Updated: Sep 25
Thumbs Up Man, 2018
By Clayton Kashuba
Remembering back to when I was in college, in particular the time I spent at Maryland Institute College of Art (I like to boast), the discussions we would frequently have about one’s work. As I may have mentioned in a previous post, at that time I completely under valued the forum of critiques. For me, it was equal to taking quizzes or exams. It gave professors and instructors (who were professionally acclaimed artist as well as educators) insight into what you were working on and probably how productive you were. Those notes from your critiques then determined your grade. Because I was slightly older than the average student, I treated school like a job. It was a wonderful little world where it seemed and felt like I was a working artist. I quickly realized the benefits to discussing one’s work through heady arguments on thoughts, influences and techniques. It forced you to articulate your creative voice and vision and strengthen your confidence to speak openly and honestly about what your art means. I remember that you would have a critique about every two weeks, or about every 4-6 classes.
Allow me to illustrate. Most crits were held on Saturdays and would last about 6 hours pending on class size. Each student getting about 30 minutes to talk about what they were working on. Then their work was open for discussion. At the time I hated it, it was like pulling teeth. Garbled incoherent bullshit or a bunch of literary references to obscure poetry, all jam packed around long awkward pauses and uncomfortable arguments around gender, race, religion, etc. Again, it was all part of the process. You had the immediate attention of 12 to 15 colleagues convened in a tribunal for the sole purpose to talk about you and your art. In leu of final exams, your final critique consisted of just you and your instructor along with another prominent pillar of the institution and a guest artist, usually from the Mid Atlantic region of the country. Looking back, it was a gift worthy of the attention and tuition. It was probably the last time any of those students, me included, would get that kind of forum throughout our careers.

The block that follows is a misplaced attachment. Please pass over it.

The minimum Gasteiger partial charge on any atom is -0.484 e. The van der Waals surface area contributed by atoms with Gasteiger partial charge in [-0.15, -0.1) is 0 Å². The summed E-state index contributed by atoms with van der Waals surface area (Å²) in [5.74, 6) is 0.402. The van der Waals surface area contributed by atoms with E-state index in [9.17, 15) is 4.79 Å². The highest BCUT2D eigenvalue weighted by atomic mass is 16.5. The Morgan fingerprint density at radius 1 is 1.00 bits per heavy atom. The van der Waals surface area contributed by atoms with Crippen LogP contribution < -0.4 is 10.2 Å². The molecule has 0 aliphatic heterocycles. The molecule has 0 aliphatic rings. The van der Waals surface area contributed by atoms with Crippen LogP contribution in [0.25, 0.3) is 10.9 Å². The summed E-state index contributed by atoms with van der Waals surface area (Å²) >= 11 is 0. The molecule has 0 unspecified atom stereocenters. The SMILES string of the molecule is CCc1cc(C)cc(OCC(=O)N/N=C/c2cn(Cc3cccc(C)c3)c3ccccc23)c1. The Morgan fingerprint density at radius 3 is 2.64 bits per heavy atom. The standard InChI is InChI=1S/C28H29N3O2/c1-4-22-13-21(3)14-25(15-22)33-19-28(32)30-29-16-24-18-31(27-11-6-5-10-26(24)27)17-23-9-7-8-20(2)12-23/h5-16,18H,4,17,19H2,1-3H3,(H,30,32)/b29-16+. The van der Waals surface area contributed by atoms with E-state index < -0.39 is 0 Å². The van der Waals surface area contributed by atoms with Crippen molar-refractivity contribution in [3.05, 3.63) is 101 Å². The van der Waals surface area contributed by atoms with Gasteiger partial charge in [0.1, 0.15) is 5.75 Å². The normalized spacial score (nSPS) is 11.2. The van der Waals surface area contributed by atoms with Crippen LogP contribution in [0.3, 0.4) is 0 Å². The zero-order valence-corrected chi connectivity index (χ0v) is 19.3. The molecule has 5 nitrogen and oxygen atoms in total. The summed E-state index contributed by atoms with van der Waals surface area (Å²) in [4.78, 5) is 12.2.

By Diego Valazquez
Oil on canvas
I find myself remembering back because at this time I feel a parallel. So, with no baseball, summer concerts and the scarcity of grad parties (or any parties, painting or otherwise), I’ve got time on my side. While there’s still chores and shopping, there’s gapping holes in my schedule…every day. I’ve resorted back to the level of productivity that I had when I was in school. Pieces that would have taken me months to finish, I’m completing in days. I’m even able to work on a sustained series of paintings with a variation on a theme, huh, who would a thought? However, the glaring absence in all this is that tribunal of colleagues. Not that I had this kind of forum pre pandemic anyhow, but now it’s truly nonexistent.
Summer I (Hope Wall: Rainbow #1), 2010
By Robert Indiana
Yes, there is social media but it’s not the same, not even close! I’m not throwing Facebook or Instagram under the bus in any way, but social media platforms have become battlegrounds of social and political vitriol, and rightly so. At the very least, they are a thin veneer of positivity. Make a post about grilled zucchini or a dog in a sunny window and people have plenty to say and even want to share it with their friends. Make a post contemplating the precipice of the social change our country faces and your place in it, or let’s say a painting that is rich in emotional symbolism and all you get is “Thumbs up”. On occasion you get snarky remarks or sarcasm or a polished turd of a comment that is confusing or only entertaining to its author. Most often than not, it just gets a “Thumbs up”.
Now there is a feature within Facebook that allows you to be part of groups. People who like to skydive, people who like cheese, philatelists (stamp collectors), or people who paint can have a forum to post pictures and have discussions about their shared interest. Great, I joined several painting and art groups, it’ll give me that tribunal of critical thought that I sorely miss…I thought.